The life and death of King John

King John died in 1216 – 800 years ago. A few years after his death, the medieval chronicler Matthew Paris wrote about him that ‘foul as it is, Hell itself is made fouler by the presence of King John’.

His reputation has not improved over the centuries: King John is seen today as a cardboard villain – the archetypal Bad King – remembered chiefly for being such a tyrant that his barons rebelled and forced him to grant Magna Carta. But why does John have this terrible reputation? And is it fair?

Image of a black and white photograph of an 1899 production of Shakespeare’s King John, showing the moment of King John granting Magna Carta

King John grants Magna Carta, from an 1899 production of Shakespeare’s King John (catalogue reference: COPY 1/442/651)

We’re hosting a free panel event to discuss King John’s career and reputation, featuring three world experts on him. The event is in Kew at 18:00 on Tuesday 18 October – the 800th anniversary of the day on which John died.

Image of the Great Seal of King John, obverse side, which shows John sitting on a throne

The Great Seal of King John, obverse side (appended to DL 10/56)

Professor Stephen Church (University of East Anglia) has spent much of his career researching King John. His publications include a recent biography – ‘King John: England, Magna Carta and the Making of a Tyrant‘ – which was one of The Financial Times’ Books of the Year 2015. Prof Church’s talk will focus on John’s life and career  before he became king – including his childhood as the youngest child of that formidable medieval couple, Henry II and Eleanor of Aquitaine, and his often fraught relationship with his older brother, Richard I (the Lionheart).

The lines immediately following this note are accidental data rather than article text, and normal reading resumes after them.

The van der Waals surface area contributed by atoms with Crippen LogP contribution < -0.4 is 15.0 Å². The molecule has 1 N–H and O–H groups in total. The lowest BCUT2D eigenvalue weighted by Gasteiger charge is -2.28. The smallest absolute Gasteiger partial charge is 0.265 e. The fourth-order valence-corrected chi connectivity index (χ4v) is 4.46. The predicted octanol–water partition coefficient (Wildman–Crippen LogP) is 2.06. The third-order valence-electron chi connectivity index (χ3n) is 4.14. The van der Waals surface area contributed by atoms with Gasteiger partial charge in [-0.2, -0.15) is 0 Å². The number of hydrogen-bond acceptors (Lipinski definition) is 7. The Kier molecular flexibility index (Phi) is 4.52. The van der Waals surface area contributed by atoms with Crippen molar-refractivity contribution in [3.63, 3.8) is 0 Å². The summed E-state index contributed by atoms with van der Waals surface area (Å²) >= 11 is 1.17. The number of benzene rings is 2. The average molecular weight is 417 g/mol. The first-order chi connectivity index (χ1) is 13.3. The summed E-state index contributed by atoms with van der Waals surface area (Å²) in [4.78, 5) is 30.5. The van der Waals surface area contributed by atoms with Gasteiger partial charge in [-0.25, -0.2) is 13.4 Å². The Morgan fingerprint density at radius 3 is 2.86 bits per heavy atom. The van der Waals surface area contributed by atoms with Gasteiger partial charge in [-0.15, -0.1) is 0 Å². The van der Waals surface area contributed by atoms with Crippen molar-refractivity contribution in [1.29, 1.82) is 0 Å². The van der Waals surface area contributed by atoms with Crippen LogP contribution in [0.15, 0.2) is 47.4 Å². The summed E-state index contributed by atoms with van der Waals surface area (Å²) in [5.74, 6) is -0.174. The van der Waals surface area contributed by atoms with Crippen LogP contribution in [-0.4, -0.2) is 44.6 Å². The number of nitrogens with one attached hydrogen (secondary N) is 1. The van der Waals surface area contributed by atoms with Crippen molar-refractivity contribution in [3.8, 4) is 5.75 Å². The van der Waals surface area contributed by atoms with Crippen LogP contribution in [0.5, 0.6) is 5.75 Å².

Bestselling historian and broadcaster Dr Marc Morris has published widely on medieval history and is author of ‘King John: Treachery, Tyranny and the Road to Magna Carta’, described by The Times Literary Supplement as ‘a masterpiece of historical writing’. Dr Morris will look at John’s reign as king, illuminating key events such as his marriage to Isabella of Angouleme, his continental wars, the murder of his nephew, Arthur of Brittany, and his disastrous loss of Normandy.

Professor David Carpenter (King’s College London) is the foremost scholar of 13th century England working today. Among his many publications is ‘Magna Carta‘, one of The Guardian’s Books of the Year 2015.  Professor Carpenter will focus on the final crisis of King John’s reign, looking at the road to Runnymede, the intentions behind Magna Carta, the aftermath of its issue and its later significance.

As well as the individual talks there will be plenty of time for discussion within the panel and for questions from the audience. Join us for this unique opportunity to hear leading scholars discuss and debate the notorious king and this remarkable period in British history.

Book your ticket for ‘The life and death of King John‘ – it’s free, but places are limited. On the day, our bookshop will be open until 18:00 (normal closing time 17:00) and a pop-up book stall selling the speakers’ books will also run after the event. The speakers will be happy to sign copies of their books after the talk.

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